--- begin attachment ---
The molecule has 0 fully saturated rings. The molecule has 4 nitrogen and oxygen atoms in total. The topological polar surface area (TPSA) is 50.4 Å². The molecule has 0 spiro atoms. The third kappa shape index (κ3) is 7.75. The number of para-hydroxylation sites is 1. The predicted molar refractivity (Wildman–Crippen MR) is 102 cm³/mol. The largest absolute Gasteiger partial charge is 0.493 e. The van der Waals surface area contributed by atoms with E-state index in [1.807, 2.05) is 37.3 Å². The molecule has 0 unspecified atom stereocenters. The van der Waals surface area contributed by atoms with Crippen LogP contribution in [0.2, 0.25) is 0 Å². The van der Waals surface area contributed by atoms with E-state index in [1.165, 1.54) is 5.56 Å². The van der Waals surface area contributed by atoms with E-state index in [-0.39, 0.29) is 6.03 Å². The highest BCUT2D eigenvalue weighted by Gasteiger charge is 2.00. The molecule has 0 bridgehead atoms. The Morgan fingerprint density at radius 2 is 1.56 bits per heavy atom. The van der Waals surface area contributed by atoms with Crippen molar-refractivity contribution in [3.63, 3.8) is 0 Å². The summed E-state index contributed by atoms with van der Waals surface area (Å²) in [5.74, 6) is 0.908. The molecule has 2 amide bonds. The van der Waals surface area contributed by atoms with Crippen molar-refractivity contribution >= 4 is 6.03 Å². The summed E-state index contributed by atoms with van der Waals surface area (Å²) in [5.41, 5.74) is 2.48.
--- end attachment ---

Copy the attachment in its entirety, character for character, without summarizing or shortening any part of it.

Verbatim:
The molecule has 0 fully saturated rings. The molecule has 4 nitrogen and oxygen atoms in total. The topological polar surface area (TPSA) is 50.4 Å². The molecule has 0 spiro atoms. The third kappa shape index (κ3) is 7.75. The number of para-hydroxylation sites is 1. The predicted molar refractivity (Wildman–Crippen MR) is 102 cm³/mol. The largest absolute Gasteiger partial charge is 0.493 e. The van der Waals surface area contributed by atoms with E-state index in [1.807, 2.05) is 37.3 Å². The molecule has 0 unspecified atom stereocenters. The van der Waals surface area contributed by atoms with Crippen LogP contribution in [0.2, 0.25) is 0 Å². The van der Waals surface area contributed by atoms with E-state index in [1.165, 1.54) is 5.56 Å². The van der Waals surface area contributed by atoms with E-state index in [-0.39, 0.29) is 6.03 Å². The highest BCUT2D eigenvalue weighted by Gasteiger charge is 2.00. The molecule has 0 bridgehead atoms. The Morgan fingerprint density at radius 2 is 1.56 bits per heavy atom. The van der Waals surface area contributed by atoms with Crippen molar-refractivity contribution in [3.63, 3.8) is 0 Å². The summed E-state index contributed by atoms with van der Waals surface area (Å²) in [5.74, 6) is 0.908. The molecule has 2 amide bonds. The van der Waals surface area contributed by atoms with Crippen molar-refractivity contribution >= 4 is 6.03 Å². The summed E-state index contributed by atoms with van der Waals surface area (Å²) in [5.41, 5.74) is 2.48.